From scroll depth to read depth: a more precise way of measuring editorial engagement

Content Insights, whose blog this piece has been published on, are the only analytics company that are making use of genuine “read depth” as a compound metric to better understand reader behaviour. Other companies use “scroll depth”, a relatively singular metric that merely looks at the distance a page has been scrolled to, rather than the genuine engagement that took place en route. “Read depth” takes into account a variety of metrics (including scroll depth, word count, time spent on the page and actions subsequently taken) and looks at the ratios between them to get a solid understanding of how engaged the reader really was. Whereas “bounce” may tell you that a reader left your website somewhere on a single page, read depth takes the page as a whole and tells you at what point, on average, your audience actually bounced.

Throughout the end of October and into the early weeks of November, we used the read depth angle to examine the topics that our clients had been writing about. Examining websites from across our client base, we found that real depth of interest in the subject still left a lot to be desired, with an incredible 63% of readers dropping out within the first tenth of any article that extended beyond 800 words. The average read depth for this subject at this length was 18%, with 30% of readers leaving the page without reading anything at all.

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“63% of readers drop out within the first 10th of a political article, with 30% leaving the page without reading a single word”

For a political writer, the current ideal article length is somewhere between 300 and 800 words, in which case the average read depth for your readers is 45%. For anything less than 300 words, the read depth drops back down to 40%.

The message seems loud and clear: readers are still not engaging with publications, especially in the ways their editors believed them to be, and that should come as no surprise. If you’re using outmoded metrics such as pageviews and scroll depth to analyse your reader engagement, you’re not really analysing very much at all. A cursory glance at cursor movements and browsers triggered is not an accurate way of measuring engagement. We need to be measuring content with more editorially-focused tools and measurements, we need to move away from vanity metrics and we need to get a lot better at knowing what action to take when the analytics point to problems.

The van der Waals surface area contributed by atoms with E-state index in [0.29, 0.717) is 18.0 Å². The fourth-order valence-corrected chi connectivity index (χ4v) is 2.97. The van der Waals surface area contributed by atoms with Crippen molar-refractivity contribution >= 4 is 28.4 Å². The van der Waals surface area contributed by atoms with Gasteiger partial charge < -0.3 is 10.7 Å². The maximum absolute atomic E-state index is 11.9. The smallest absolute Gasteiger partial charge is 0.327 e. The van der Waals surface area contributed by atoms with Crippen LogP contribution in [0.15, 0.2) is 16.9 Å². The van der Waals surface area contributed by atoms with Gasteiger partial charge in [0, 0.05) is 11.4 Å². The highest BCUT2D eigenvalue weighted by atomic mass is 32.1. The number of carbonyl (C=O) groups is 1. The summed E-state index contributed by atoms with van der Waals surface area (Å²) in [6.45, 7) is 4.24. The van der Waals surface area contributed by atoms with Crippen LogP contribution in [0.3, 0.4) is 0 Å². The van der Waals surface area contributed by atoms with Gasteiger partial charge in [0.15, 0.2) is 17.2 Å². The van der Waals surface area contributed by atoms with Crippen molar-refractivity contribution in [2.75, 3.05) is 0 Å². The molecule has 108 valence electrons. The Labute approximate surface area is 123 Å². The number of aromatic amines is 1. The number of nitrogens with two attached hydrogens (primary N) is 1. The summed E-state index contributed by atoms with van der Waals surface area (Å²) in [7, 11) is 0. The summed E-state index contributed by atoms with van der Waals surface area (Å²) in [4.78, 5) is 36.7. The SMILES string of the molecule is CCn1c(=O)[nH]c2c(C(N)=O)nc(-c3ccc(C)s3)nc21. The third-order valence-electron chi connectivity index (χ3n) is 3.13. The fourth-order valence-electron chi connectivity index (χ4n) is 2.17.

editorial-analytics-are-at-their-most-useful-whensounding-the-alarm-ratherthan-massaging-your-egoAs indicated earlier, this should not be taken too solemnly – we’re not sounding the death knell on long form political reporting just yet. However, it does show that, as an industry, we’re still looking for answers in the wrong places. As a former journalist and editor myself, I can see how easy it would be to look at read depth figures of this nature and think, “seriously, what is the point?” But if I’ve learnt anything through working with Content Insights it’s that editorial analytics are at their most useful when sounding alarm bells rather than massaging your ego. They might be telling you that there’s something wrong with your page architecture, or that a rethink is required around the way your standfirst works. More worryingly, it might be that you’ve simply taken to reflecting the buzz in the hunt for pageviews. You wouldn’t be the first.

*It should be noted that science and lifestyle articles also achieved significantly higher read depths than politics, and in some cases, football. However, the number of articles available for analysis on those topics was considerably lower than politics or football, so – all things considered – we feel our career advice is dependable.

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